Time March 3rd, 2014 in College Study Abroad | No Comments by

Hola a todos.  I finally have found the time to sit down and write a blog post, and it’s amazing how overwhelmingly incredible this place is.  I’ve been pretty much going nonstop since my arrival, and between hanging out with my new family, orientation with IFSA-Butler, getting lost in the city, and checking out the boliche (club) scene, I’ve scarcely had time to sleep (which, apparently, is very normal for Porteños (locals).  No one sleeps here, and let me tell you that after coming off of a month of sedentary action, the struggle is REAL).  However, despite my limited z’s, I cannot even begin to describe how much I love this place already.  I’ve said this before, but I’d like to reiterate for the sake of this post: city life is pretty new to me.  Each day, I marvel at how many things there are to discover; new cafes, off-beat streets, hip stores, and bustling squares.  I could live here for 5 lifetimes and still never be able to take it all in.

Now, as some of you may know, I’m the son of two scientists and a pretty big science nerd myself.  So, it may not come as a surprise to many of you that when I finally took the time to sit down and brainstorm  and a process all of the thoughts that I’ve had since arriving, I came to the conclusion that Buenos Aires makes me think of multicellular life.  This city is a gargantuan, massively complicated macro-organism.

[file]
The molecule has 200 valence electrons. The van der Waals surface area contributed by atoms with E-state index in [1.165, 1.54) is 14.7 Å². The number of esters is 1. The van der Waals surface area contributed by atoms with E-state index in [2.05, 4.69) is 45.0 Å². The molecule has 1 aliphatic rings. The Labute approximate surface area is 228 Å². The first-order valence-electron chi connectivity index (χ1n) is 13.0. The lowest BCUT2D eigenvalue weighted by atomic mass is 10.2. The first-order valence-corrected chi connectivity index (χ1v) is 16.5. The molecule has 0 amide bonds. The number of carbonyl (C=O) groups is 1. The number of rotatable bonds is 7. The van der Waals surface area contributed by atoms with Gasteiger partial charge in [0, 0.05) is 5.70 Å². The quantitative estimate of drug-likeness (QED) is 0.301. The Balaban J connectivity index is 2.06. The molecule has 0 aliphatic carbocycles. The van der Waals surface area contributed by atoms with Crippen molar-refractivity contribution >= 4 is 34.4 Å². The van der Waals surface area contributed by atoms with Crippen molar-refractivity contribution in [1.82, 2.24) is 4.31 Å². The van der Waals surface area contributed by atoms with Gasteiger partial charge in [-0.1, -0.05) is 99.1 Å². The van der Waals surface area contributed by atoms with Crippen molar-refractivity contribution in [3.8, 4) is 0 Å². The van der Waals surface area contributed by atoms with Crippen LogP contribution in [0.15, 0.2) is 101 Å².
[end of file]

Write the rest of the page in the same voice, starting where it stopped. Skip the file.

It has a circulatory system: My house is in near the city center, in a barrio called Almagro, but I might as well call in Corazón as it provides the vibrant pulse of energy that is carried throughout the city.  Las avenidas (Corrientes, Santa Fe, Córdoba) are the vessels; they carry the lifeblood that stems the beat of the barrio.  Upon these streets, cars rub shoulders with pedestrians who pay little heed to traffic signs, and bicyclists fill up all the remaining space.  Everywhere I look I see people running, walking, or haphazardly zooming around on motorcycles.  The buses run constantly, and the ground churns with the rumble of subways.  The energy of this organism cannot be curtailed into a slow-moving body.